While some people may feel that the shale gas industry, like many other industries, should be nationalised, it remains the case that if it was, the cost of exploration would have to come from taxpayers. Shale gas production requires a significant amount of expenditure ‘up front’ and in some cases, operators may find that it is not worth their while to press on and produce natural gas from shale. Therefore, this provides a risk. At the moment, private companies, not taxpayers, shoulder this risk.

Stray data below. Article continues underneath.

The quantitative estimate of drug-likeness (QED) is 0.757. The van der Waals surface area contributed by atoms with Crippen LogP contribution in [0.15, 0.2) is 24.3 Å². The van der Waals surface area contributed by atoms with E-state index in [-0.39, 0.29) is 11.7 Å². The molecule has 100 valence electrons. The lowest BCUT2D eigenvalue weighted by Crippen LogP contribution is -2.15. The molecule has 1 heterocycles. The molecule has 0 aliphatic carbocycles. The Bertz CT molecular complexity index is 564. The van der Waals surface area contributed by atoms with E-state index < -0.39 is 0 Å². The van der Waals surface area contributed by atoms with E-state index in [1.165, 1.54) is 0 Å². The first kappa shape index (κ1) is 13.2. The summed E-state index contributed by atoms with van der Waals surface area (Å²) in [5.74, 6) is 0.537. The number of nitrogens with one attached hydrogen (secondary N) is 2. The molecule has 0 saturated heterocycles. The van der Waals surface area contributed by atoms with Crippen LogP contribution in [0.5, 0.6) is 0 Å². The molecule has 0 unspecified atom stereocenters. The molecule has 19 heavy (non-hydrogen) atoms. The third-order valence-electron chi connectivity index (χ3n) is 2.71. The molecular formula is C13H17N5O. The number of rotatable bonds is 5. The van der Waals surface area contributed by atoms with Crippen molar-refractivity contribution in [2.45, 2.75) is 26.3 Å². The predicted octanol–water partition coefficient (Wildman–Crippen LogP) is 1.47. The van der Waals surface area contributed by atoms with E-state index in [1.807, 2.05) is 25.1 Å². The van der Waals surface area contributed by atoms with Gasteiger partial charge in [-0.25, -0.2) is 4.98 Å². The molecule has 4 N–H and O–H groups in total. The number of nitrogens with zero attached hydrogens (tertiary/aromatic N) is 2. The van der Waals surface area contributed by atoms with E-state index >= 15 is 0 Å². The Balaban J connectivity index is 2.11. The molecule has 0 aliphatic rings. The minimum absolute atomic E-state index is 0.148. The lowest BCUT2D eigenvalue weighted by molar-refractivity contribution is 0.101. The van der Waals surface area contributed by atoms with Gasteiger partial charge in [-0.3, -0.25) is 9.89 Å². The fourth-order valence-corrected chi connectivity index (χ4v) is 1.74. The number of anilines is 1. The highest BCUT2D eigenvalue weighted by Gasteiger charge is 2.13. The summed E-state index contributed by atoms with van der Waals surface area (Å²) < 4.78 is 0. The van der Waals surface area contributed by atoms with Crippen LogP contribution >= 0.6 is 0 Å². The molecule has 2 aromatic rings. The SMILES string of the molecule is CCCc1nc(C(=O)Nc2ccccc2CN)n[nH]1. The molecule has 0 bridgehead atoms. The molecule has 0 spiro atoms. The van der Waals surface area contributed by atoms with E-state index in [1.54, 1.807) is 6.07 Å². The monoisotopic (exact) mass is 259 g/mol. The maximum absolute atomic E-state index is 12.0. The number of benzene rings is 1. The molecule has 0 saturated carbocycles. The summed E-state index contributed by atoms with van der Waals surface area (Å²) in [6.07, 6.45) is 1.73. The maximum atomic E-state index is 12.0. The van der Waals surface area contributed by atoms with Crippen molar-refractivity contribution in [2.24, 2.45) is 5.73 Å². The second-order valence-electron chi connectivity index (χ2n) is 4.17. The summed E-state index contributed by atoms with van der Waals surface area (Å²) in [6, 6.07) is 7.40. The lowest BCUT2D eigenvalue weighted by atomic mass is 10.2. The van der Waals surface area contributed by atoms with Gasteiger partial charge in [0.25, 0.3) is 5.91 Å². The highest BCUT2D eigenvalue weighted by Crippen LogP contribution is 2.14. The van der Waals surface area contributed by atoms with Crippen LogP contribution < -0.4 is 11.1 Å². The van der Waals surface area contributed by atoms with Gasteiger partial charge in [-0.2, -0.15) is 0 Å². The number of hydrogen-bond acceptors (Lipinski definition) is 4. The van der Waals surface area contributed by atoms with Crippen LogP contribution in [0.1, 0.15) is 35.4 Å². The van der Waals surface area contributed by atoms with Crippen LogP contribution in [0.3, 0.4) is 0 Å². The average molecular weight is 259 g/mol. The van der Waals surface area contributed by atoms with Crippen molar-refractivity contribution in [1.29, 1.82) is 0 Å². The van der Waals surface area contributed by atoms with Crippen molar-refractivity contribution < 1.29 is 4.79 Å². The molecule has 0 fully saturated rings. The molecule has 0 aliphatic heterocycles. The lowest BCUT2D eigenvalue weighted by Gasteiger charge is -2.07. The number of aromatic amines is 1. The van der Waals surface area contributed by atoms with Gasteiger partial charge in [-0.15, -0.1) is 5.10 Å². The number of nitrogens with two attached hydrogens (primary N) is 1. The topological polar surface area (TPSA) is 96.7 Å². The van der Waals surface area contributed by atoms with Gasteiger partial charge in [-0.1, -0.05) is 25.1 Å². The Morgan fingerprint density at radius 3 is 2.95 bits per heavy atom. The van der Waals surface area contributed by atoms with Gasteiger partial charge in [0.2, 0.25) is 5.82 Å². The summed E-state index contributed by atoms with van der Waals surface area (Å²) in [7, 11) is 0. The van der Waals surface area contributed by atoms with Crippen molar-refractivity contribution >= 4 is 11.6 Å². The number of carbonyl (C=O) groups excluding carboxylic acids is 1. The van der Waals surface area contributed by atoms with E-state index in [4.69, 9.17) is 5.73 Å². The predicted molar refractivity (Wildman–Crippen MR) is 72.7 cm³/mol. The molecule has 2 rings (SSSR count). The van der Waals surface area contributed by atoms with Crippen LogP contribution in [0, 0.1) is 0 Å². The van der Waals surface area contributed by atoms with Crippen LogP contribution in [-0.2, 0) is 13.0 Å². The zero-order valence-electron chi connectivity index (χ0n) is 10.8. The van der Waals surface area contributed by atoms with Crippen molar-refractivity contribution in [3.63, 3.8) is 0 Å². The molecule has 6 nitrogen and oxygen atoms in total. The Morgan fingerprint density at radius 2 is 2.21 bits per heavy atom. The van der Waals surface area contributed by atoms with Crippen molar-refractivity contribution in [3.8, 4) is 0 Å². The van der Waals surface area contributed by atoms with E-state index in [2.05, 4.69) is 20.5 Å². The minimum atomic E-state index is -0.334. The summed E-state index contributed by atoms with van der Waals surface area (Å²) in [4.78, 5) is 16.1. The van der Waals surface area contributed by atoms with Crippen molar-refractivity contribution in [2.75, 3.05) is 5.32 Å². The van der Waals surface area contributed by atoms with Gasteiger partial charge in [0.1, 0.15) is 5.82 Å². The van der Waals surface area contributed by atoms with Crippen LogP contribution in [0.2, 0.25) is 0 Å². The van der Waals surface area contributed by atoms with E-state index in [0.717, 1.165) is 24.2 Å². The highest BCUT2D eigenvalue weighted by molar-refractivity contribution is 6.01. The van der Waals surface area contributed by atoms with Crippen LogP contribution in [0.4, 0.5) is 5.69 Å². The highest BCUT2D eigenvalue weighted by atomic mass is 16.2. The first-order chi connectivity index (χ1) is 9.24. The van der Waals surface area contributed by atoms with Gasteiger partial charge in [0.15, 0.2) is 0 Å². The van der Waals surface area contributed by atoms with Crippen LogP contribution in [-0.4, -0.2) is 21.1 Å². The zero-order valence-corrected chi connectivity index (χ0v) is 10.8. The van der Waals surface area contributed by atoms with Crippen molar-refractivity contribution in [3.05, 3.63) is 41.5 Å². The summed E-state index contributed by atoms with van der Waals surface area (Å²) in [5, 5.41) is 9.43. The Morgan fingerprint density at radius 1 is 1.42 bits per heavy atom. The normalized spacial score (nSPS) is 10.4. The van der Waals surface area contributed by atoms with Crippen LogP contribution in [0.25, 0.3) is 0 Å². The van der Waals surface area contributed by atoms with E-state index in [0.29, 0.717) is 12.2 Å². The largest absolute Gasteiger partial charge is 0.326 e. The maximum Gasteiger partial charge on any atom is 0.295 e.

While the shale gas industry is likely to remain in private ownership for the foreseeable future, it is nevertheless the case that the industry has committed to paying £100,000 to the local community living near to each exploratory well site where hydraulic fracturing takes place – whether or not recoverable deposits are found.
In addition, the industry has committed to paying communities 1% of the value of the shale gas that is produced – so communities can receive the benefits of shale gas production but will not be expected to pay up front for exploration costs.